The little boy trudged in the neatly-tended grass, trying to keep up with the longer legs of the surrounding adults. The sun was high in the clear blue sky, but no one skipped or played.
It started with a phone call one evening that made his mother cry and his father very sad. He asked what was wrong but all his father said was, “It’s all right, Roman. Go brush your teeth and get ready for bed.” There was no bedtime story, just a kiss on the forehead and a closed door.
Roman went to daycare the next morning as usual. When he came home he watched DVD’s on the bigscreen TV in the family room while Mama and Daddy spoke to visitors. A babysitter came so Mama and Daddy could go out the next night. They were dressed up as if going to a fancy restaurant, but they did not look happy about it. Roman heard “it’s better this way” and “he didn’t have to suffer” from guests but they never explained what or why. It was strange and frightening to Roman.
“Grandpa will explain it, when he comes,” the boy told his toys.
Mama wore black and Daddy wore a suit with a tie. They dressed Roman in the little suit and tie he wore at Easter. “You’re growing up so fast,” Mama said, and a sudden sob escaped her throat.
“Why are we doing this?” Roman asked.
“We’re going to… to church,” she explained.
“Already? Boy, time flies!” Roman heard grown-ups say that. Mama’s lips curled into a smile and her eyes crinkled at the corners the way they did when she was amused, but it did not last.
The living room was full of strangers, people who knew Mama and Daddy but most of whom Roman never met before. One of the guests was a lady Mama worked with at the school down the street. She gathered Roman into a big hug.
“Oh you poor little baby. I know you’re going to miss your Grandpa so much,” she cooed.
“Why? Isn’t Grandpa coming to take me to the Aquarium?” Roman asked.
“Oh my God, that was next week. I totally forgot,” Daddy groaned.
“Why, your Grandpa’s gone to see Jesus, honey,” the lady said. “He called him home.”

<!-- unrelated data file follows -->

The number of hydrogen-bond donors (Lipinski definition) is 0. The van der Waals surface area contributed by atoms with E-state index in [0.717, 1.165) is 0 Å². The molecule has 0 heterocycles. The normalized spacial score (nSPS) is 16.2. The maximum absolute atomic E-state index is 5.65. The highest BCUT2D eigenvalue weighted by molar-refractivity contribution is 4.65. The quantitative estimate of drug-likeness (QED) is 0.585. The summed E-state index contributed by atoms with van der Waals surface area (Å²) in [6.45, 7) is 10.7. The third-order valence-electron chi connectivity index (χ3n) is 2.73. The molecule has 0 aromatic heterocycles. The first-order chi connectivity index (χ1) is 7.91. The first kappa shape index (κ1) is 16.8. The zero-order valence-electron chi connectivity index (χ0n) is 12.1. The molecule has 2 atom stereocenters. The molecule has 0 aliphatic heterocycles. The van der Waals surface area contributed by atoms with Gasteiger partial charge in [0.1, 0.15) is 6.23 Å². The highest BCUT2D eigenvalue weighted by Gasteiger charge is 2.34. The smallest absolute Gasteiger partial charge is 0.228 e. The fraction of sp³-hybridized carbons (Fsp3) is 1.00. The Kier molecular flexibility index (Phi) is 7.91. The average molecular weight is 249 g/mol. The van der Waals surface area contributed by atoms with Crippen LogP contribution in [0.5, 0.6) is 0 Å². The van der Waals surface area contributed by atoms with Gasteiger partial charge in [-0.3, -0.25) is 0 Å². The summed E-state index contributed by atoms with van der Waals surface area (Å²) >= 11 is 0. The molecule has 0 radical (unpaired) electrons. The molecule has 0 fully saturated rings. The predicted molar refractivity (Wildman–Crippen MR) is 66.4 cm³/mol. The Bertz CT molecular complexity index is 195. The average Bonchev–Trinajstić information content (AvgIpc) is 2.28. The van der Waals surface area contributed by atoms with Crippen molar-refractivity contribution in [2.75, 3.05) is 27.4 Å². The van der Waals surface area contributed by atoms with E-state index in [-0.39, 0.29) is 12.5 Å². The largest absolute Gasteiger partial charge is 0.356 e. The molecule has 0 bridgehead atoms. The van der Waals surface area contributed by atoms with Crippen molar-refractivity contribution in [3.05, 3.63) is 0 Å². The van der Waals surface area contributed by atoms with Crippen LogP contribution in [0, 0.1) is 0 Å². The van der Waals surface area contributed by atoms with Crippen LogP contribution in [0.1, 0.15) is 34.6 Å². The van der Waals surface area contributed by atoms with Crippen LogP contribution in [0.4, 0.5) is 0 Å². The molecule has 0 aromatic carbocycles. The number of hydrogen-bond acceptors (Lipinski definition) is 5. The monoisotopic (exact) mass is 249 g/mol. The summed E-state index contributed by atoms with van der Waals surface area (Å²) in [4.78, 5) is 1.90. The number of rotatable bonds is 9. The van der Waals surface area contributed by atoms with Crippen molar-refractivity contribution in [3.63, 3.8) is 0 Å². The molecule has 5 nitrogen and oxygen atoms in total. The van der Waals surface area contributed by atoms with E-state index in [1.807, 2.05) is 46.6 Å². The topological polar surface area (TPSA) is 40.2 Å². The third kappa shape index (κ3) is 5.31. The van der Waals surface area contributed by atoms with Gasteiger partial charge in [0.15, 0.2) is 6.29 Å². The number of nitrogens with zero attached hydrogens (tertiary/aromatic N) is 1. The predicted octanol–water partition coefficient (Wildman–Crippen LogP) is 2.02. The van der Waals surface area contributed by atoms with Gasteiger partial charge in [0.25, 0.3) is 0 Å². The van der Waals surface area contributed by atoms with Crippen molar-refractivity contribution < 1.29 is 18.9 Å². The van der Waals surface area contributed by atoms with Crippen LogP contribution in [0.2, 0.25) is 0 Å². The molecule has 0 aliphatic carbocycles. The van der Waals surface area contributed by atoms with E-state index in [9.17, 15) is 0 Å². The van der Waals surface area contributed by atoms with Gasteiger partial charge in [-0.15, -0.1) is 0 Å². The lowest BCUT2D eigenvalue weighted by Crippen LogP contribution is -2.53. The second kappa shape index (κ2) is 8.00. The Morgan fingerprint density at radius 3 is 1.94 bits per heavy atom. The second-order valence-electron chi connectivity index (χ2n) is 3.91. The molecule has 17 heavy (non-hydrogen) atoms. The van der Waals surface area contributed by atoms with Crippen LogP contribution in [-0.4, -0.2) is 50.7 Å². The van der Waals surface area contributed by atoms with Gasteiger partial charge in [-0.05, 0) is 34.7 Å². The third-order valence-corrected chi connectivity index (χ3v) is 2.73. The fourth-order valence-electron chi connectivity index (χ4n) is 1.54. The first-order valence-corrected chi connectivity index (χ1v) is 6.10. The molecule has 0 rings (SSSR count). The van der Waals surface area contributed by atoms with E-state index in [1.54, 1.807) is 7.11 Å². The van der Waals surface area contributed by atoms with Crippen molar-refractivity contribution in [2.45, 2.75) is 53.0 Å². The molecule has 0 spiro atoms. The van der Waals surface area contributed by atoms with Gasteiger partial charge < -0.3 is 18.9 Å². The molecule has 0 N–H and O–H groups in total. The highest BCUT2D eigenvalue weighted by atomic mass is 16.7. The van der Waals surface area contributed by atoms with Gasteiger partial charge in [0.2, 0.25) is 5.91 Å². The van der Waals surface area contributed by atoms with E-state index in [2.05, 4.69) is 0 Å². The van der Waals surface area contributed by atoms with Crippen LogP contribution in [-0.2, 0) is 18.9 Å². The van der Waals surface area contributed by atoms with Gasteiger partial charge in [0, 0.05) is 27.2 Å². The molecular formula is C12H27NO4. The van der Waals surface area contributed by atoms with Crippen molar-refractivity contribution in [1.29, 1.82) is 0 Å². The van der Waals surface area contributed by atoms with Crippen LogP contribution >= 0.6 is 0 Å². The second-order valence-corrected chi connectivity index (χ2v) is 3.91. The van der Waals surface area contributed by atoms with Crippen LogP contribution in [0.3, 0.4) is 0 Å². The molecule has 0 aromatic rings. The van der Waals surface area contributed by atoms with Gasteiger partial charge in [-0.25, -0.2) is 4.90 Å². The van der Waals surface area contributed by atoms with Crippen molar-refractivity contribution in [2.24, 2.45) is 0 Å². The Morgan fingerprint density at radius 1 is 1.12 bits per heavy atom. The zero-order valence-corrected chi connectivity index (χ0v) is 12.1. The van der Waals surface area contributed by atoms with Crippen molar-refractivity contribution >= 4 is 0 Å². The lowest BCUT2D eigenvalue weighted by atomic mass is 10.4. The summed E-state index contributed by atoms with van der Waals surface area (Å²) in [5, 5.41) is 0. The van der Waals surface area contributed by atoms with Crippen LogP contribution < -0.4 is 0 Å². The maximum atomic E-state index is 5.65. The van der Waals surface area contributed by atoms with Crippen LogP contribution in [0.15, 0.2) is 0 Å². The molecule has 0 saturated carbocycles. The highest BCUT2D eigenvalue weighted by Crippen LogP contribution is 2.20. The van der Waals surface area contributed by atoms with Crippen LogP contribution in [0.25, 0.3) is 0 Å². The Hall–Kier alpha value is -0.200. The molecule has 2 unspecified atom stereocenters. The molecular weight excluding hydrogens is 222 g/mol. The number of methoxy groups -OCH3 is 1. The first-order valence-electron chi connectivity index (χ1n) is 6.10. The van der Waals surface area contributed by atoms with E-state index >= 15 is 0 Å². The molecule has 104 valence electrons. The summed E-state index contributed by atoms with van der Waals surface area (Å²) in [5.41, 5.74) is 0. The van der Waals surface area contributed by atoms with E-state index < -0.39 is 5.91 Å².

“But he’s supposed to come to my home!” Roman protested.
“He’s in a better place.”
Mama hissed fiercely, “We haven’t told him yet! We’ll do it in our own good time!” She knelt down. Roman thought Mama looked pretty in black. The little hat with the funny black netting over her forehead was new, and he gazed at it curiously. “Romie, Grandpa’s… Grandpa can’t come.”
Mama glanced up at Daddy, who shrugged helplessly. “He’s gone to Heaven,” Mama said.
“When is he coming back?”
Mama started crying again, and Daddy helped her to her feet. “It’s time to go.”
Roman went with Mama and Daddy to a long black car. The back door opened and Roman saw a welcome figure.
“Uncle Mark! Uncle Mark, am I glad to see you!” Like Mama, Uncle Mark had dusty blonde hair and light brown eyes. Roman had black hair and eyes like his father.
“Hey, hot shot. Come sit with me.” Uncle Mark gave Mama a quick hug. “We had a delay at the airport, sis, but I’m finally here.”
“I’m so glad,” Mama sobbed. “I can’t stop crying.”
“Well, you were his favorite,” Uncle Mark said.
Roman promptly snuggled next to Uncle Mark. Daddy asked how the flight had been, how the weather was – things he never bothered to ask about before. Mama straightened Roman’s little tie and smoothed down his hair.
“You’re going to get all wrinkled,” she sighed as the boy squirmed impatiently.
“We’ll be a matched set,” Uncle Mark said as he tucked his own shirttails in a little better. “Mom sends her condolences. Did you get the flowers she sent?”
“Yes. I wish she would have come, just the same.” Mama fished in her purse for another tissue.
“She didn’t think having an ex-wife on hand was appropriate,” Uncle Mark replied.
“Where are we going?” Roman demanded. “Why is Mama crying and why isn’t Grandpa coming? Where is heaven?”
“Oh crap; you told him, didn’t you?” Uncle Mark asked.
“How do you explain something like this to a four-year-old?” Daddy snapped.
“With words. He’s young, not stupid.”
“Well… well yeah.”